Fromage Blanc DIY
I’d always been intrigued by how milk becomes cheese. The process, despite being easily rationalised by science, remains much of a mystic to me. Actually, I pretty much want it that way. Kinda keeps the magic alive for me. haha… heed not, that’s just silly me talking.
Yesterday, I’d decided that I wanna experience the magic for myself and found an easy to work with recipe to make Fromage Blanc, a soft french white cheese which is ideal for making creamy desserts, without the density and heaviness of phillys and mascarpone.
Making cheese is quite an art in its own right, and Head Pastry Chef, Grégoire Michaud from Four Seasons Hotel, Hong Kong summarised the process of making soft cheeses rather well in his book, “Got Cheese!“, which I’ll produce a small excerpt here. It helped me to understand the process quite a bit and I hope it’ll do the same for you too. 🙂
“The first step in making cheese is dividing the milk into a from curd and liquid whey. The process is done by acidifying the milk by [sic.] different sorts of acids such as citric acid, vinegar or lemon juice but most of the time it is a starter bacteria that is used, and of course, mort importantly by adding rennet. However, some fresh cheeses are curdled by acidity only, but most are using rennet to obtain a stronger jellified curd rather than the softer curd obtained by acid only… As a general rule, softer fresh cheeses are done with a larger proportion of acid compared to rennet and the contrary applies to hard cheese, done with a larger proportion of rennet than acid…
For fresh cheeses, the jellified stage is almost the end of their fabrication. They will be drained from their whey, some might be salted. Or mixed with cream and packaged in pots, wrapped or kept in brine which is a mixture of whey and salt…”
That’s quite a bit of swiss english for you. 🙂
Ingredients for Fromage Blanc
1 litre of full-cream milk
1/2 litre of buttermilk
2 teaspoons of lemon juice, strained
a dash of salt to taste
Pour the milk into a heavy saucepan or milkpot and heat it over a low flame until around 80 °C. As you can see, cheapo me got the least expensive thermometer in the whole range and ended up being compromised with its accuracy. So I approximated the value by interpolation from the graduated markings.
One way to tell if the milk has reach the suitable temperature, is by observing the presence of tiny bubbles around the edge of the pot.
At around 80 °C, turn off the heat and remove the pot from the stove. Stir in the buttermilk, followed by lemon juice. Whisk very slowly and let the magic begin! Sooner than you can say “magical macarons”, the milk begins to curdle and separate into curds (the milk protein solids) and wheys (the liquids). Feels very little Ms Muffet isn’t it? 🙂
Allow the mixture to stand for around 10- 15 min, allowing more effective jellification to take place, i.e. the milk proteins would somewhat hurdle together to form a creamy layer near the surface. Do not stir anymore at this stage.
After 15 min, slowly transfer the mixture into a strainer/colander lined with cheesecloth.Allow most of the liquids to drain off while the “cheese” is collected as the residue. Then catch the corners of the cheesecloth to tie and hang them up for the “dripping process” to continue. And yes! that’s dental floss I’d used for the tying!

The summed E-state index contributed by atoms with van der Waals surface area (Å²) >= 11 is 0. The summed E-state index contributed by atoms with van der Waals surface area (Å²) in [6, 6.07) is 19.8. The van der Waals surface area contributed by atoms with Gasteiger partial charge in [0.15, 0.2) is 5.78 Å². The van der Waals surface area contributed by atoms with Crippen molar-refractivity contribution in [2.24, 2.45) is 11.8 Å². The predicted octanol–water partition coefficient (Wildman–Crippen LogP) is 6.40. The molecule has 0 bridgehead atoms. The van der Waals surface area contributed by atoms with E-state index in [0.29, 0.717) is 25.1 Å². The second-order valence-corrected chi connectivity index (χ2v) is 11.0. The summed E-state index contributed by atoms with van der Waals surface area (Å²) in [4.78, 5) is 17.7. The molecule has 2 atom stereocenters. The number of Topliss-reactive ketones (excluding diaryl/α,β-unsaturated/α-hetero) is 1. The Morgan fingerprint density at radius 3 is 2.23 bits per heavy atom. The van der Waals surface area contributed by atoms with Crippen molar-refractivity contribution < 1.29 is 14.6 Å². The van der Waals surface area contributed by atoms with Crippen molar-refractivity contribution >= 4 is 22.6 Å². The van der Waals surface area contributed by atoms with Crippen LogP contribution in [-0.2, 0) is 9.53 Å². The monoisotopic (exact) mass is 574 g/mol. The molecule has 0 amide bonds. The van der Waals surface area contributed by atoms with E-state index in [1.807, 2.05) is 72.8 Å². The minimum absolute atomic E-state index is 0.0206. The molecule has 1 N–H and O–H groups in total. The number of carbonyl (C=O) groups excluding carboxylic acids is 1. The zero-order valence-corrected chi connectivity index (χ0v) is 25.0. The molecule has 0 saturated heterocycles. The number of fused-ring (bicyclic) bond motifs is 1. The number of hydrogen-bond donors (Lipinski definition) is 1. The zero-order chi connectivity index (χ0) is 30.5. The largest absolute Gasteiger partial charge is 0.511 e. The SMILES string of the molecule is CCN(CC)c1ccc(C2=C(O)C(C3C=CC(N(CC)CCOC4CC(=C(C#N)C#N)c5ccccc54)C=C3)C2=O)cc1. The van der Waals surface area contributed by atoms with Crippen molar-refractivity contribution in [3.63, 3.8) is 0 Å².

When the liquids stops seeping, the cheese is now done, primarily speaking. It would be better to allow the cheese to rest and mature for a day in the fridge before usage.
And this is the whey that seeped through. I read that it could be used to make ricotta, but that was after i had a taste of it, and poured the whole lot down the sink! 😦
Personal Notes and Reflections
(1) This is quite an easy recipe to follow and the results are quite satisfactory. But I’m looking for something slightly creamier than what’s being made. Probably would either add more buttermilk or change the milk ratio by incorporating some heavy cream next time.
(2) As you can see, my candy thermometer is pretty much obsolete here. Cheapo me but the least expensive thermometer in the whole range, one which cannot register temperatures lower than 90. So I basically estimated the temperature by interpolating the values downwards.The “watch the bubbles” test is ironically more reliable.
(3) I don’t have muslin or cheesecloth and used instead, a brand new kitchen towel which worked quite well, in my humbe opinion.
(4) Do not allow the milk to come to a full boil, that would cause the milk to curdle and develop a skin membrane over the surface.
(5) Let the liquids trickle on its own after hanging up the bundled cheesecloth. When the whey stops flowing, the texture of the curds should be just right. DO NOT attempt to squeeze lliquids out of the cheesecloth as how one would wring wet laundry. That would affect the texture of the cheese. Overdoing it would cause the cheese to become too dry!!!
(6) Fromage blanc, as I was told, is the same as Fromage Frais, but NOT the same as phillys and mascarpone. So I was told to never substitute the former with the latters… wonder how true that is…
(7) Monsieur Michaud’s book does have a recipe for Fromage Blanc, but it uses rennet with milk at room temperature in place of heating and lemon juice. Rennet isn’t the easiest ingredient to get in Singapore. I’d been told that its available at some organic food stalls but i’d not gotten round hunting for them yet.
(8) There are probably better brands out there for true full-cream milk. The Meiji I’d used, was subtle, put diplomatically. Need to try other brands out there. Recomendations anyone?
Now with the DIYed fromage blanc, I shall make desserts with it! So many recipes, so little time!